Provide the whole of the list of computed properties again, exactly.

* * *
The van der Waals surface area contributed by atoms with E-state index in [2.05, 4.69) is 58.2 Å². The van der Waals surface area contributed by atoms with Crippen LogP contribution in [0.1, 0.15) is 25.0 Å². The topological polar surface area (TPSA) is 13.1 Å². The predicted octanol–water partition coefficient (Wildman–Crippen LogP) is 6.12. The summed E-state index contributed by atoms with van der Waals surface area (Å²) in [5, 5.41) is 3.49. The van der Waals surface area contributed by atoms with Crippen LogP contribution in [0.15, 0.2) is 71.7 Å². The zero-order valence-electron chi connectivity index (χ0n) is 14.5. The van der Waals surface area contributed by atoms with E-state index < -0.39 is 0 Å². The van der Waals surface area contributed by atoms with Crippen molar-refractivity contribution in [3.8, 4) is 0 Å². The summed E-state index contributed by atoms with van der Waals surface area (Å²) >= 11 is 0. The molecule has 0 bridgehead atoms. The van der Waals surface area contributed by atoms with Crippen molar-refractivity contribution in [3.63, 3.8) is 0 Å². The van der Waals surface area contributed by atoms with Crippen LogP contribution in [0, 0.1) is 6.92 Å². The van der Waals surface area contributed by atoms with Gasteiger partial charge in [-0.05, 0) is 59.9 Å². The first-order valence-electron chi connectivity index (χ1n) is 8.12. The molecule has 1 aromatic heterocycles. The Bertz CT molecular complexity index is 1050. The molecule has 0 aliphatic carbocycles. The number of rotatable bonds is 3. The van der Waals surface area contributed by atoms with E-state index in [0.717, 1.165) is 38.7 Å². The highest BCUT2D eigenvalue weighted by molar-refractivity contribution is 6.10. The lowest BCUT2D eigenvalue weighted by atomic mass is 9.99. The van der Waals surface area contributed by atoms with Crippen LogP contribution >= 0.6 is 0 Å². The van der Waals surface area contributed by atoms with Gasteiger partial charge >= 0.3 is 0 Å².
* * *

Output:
The van der Waals surface area contributed by atoms with E-state index in [2.05, 4.69) is 58.2 Å². The van der Waals surface area contributed by atoms with Crippen LogP contribution in [0.1, 0.15) is 25.0 Å². The topological polar surface area (TPSA) is 13.1 Å². The predicted octanol–water partition coefficient (Wildman–Crippen LogP) is 6.12. The summed E-state index contributed by atoms with van der Waals surface area (Å²) in [5, 5.41) is 3.49. The van der Waals surface area contributed by atoms with Crippen LogP contribution in [0.15, 0.2) is 71.7 Å². The zero-order valence-electron chi connectivity index (χ0n) is 14.5. The van der Waals surface area contributed by atoms with E-state index < -0.39 is 0 Å². The van der Waals surface area contributed by atoms with Crippen molar-refractivity contribution in [3.8, 4) is 0 Å². The summed E-state index contributed by atoms with van der Waals surface area (Å²) >= 11 is 0. The molecule has 0 bridgehead atoms. The van der Waals surface area contributed by atoms with Crippen molar-refractivity contribution in [3.63, 3.8) is 0 Å². The van der Waals surface area contributed by atoms with Crippen LogP contribution in [0, 0.1) is 6.92 Å². The van der Waals surface area contributed by atoms with Gasteiger partial charge in [-0.05, 0) is 59.9 Å². The first-order valence-electron chi connectivity index (χ1n) is 8.12. The molecule has 1 aromatic heterocycles. The Bertz CT molecular complexity index is 1050. The molecule has 0 aliphatic carbocycles. The number of rotatable bonds is 3. The van der Waals surface area contributed by atoms with E-state index in [0.717, 1.165) is 38.7 Å². The highest BCUT2D eigenvalue weighted by molar-refractivity contribution is 6.10. The lowest BCUT2D eigenvalue weighted by atomic mass is 9.99. The van der Waals surface area contributed by atoms with Crippen LogP contribution >= 0.6 is 0 Å². The van der Waals surface area contributed by atoms with Gasteiger partial charge >= 0.3 is 0 Å².